This proposal uses knowledge gained from extensive research into the activity of the influenza virus NS1 protein, to devise a strategy that will lead to the discovery of new influenza virus drug candidates. It is widely acknowledged that the consequences of an influenza pandemic could be devastating and that we do not have sufficient therapeutic resources available. Widespread resistance to the M2 inhibitors, and most recently to the neuraminidase inhibitors as well, makes it imperative that we develop new and improved antiviral drugs against influenza virus. We propose to use the influenza virus NS1 protein as a novel target for the discovery of the next generation of antiviral drugs. NS1 functions as an inhibitor of the innate immune response and its actions ultimately determine disease severity in the infected host. Specifically, NS1 prevents the production of interferon in response to virus infection. Influenza viruses that lack NS1 do not cause disease as the host immune response (the most powerful natural antiviral) can function normally and eliminate the virus. Thus, we reason that compounds which inhibit the interferon inhibitor, NS1, should work similarly to prevent virus growth and disease progression. We have developed a cell-based reporter assay for monitoring NS1 function which we will use to screen libraries of small molecular weight compounds and identify those that reduce the immune-suppressing actions of NS1. Such compounds represent new influenza virus drug candidates that can be further evaluated and developed to determine their full potential.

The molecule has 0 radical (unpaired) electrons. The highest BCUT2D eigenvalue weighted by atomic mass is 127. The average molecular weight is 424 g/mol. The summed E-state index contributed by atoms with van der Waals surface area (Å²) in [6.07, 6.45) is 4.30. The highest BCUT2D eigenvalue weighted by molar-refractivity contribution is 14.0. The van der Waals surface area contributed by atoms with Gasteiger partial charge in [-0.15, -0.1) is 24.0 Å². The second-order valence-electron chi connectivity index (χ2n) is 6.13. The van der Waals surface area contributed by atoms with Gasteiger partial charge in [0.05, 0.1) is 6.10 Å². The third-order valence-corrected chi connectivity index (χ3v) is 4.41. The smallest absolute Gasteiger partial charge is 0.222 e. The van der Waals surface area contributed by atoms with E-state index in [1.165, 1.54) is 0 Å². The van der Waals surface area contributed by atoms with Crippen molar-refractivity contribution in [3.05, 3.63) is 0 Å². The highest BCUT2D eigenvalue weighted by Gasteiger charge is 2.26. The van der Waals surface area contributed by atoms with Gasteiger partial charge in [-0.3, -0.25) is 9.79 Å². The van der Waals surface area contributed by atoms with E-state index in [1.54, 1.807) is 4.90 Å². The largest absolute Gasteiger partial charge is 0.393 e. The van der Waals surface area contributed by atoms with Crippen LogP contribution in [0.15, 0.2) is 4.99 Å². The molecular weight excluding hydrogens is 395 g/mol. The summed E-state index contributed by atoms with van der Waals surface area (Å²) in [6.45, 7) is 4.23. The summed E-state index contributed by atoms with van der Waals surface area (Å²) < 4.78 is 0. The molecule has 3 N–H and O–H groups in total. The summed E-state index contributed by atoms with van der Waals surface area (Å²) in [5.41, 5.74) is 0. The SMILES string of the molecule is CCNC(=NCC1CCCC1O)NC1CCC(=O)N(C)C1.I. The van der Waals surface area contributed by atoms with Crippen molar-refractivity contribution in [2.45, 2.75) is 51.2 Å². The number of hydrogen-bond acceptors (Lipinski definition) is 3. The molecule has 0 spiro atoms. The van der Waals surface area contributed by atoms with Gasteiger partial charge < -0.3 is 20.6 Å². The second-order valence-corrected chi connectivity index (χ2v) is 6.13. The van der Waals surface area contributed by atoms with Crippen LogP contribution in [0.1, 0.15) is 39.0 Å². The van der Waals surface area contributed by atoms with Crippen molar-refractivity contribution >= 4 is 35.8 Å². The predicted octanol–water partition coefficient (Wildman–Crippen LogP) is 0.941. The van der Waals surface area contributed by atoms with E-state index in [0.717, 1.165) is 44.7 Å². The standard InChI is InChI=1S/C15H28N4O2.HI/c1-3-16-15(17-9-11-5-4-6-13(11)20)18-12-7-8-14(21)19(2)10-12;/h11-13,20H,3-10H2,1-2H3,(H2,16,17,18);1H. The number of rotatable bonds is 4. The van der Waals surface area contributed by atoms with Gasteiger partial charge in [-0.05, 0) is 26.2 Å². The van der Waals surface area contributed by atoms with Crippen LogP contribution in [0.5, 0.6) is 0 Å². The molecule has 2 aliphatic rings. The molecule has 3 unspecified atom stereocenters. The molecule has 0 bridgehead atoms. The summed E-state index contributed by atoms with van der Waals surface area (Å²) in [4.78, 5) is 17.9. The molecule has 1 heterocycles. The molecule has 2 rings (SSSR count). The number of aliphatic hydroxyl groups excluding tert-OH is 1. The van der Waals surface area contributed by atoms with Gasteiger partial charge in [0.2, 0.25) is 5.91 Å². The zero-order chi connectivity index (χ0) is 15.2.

Public Health Relevance

Influenza viruses cause a highly contagious, acute respiratory disease that affects 5-20% of the US population each year. There is heightened concern regarding resistance to both of the two classes of FDA-approved influenza antiviral drugs and therefore we are in great need of new antiviral drugs to treat and prevent influenza infections. In this proposal we describe using the influenza NS1 protein as a new target for finding the next generation of influenza antiviral drugs.

National Institute of Health (NIH)
National Institute of Allergy and Infectious Diseases (NIAID)
Exploratory/Developmental Grants (R21)
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Drug Discovery and Mechanisms of Antimicrobial Resistance Study Section (DDR)
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Krafft, Amy
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Icahn School of Medicine at Mount Sinai
Schools of Medicine
New York
United States
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